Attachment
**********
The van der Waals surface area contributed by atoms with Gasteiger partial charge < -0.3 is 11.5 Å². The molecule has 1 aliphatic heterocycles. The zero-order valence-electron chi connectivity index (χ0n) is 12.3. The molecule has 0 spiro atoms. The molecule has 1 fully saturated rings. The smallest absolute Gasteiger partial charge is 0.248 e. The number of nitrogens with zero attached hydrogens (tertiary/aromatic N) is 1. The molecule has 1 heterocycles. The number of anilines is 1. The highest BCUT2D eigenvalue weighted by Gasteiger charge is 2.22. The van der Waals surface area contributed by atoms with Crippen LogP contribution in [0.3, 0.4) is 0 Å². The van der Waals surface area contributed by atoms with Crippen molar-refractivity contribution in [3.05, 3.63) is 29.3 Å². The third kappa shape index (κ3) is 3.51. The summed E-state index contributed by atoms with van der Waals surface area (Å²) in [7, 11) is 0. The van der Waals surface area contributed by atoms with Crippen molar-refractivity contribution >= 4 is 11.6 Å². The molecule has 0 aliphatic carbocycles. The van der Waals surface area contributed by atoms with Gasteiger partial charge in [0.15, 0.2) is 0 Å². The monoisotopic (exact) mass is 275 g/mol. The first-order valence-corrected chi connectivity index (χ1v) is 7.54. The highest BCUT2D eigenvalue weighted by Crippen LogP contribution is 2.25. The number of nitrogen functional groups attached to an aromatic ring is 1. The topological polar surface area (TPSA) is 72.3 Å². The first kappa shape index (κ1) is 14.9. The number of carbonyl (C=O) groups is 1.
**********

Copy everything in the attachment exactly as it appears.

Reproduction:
The van der Waals surface area contributed by atoms with Gasteiger partial charge < -0.3 is 11.5 Å². The molecule has 1 aliphatic heterocycles. The zero-order valence-electron chi connectivity index (χ0n) is 12.3. The molecule has 0 spiro atoms. The molecule has 1 fully saturated rings. The smallest absolute Gasteiger partial charge is 0.248 e. The number of nitrogens with zero attached hydrogens (tertiary/aromatic N) is 1. The molecule has 1 heterocycles. The number of anilines is 1. The highest BCUT2D eigenvalue weighted by Gasteiger charge is 2.22. The van der Waals surface area contributed by atoms with Crippen LogP contribution in [0.3, 0.4) is 0 Å². The van der Waals surface area contributed by atoms with Crippen molar-refractivity contribution in [3.05, 3.63) is 29.3 Å². The third kappa shape index (κ3) is 3.51. The summed E-state index contributed by atoms with van der Waals surface area (Å²) in [7, 11) is 0. The van der Waals surface area contributed by atoms with Crippen molar-refractivity contribution >= 4 is 11.6 Å². The molecule has 0 aliphatic carbocycles. The van der Waals surface area contributed by atoms with Gasteiger partial charge in [0.15, 0.2) is 0 Å². The monoisotopic (exact) mass is 275 g/mol. The first-order valence-corrected chi connectivity index (χ1v) is 7.54. The highest BCUT2D eigenvalue weighted by Crippen LogP contribution is 2.25. The number of nitrogen functional groups attached to an aromatic ring is 1. The topological polar surface area (TPSA) is 72.3 Å². The first kappa shape index (κ1) is 14.9. The number of carbonyl (C=O) groups is 1.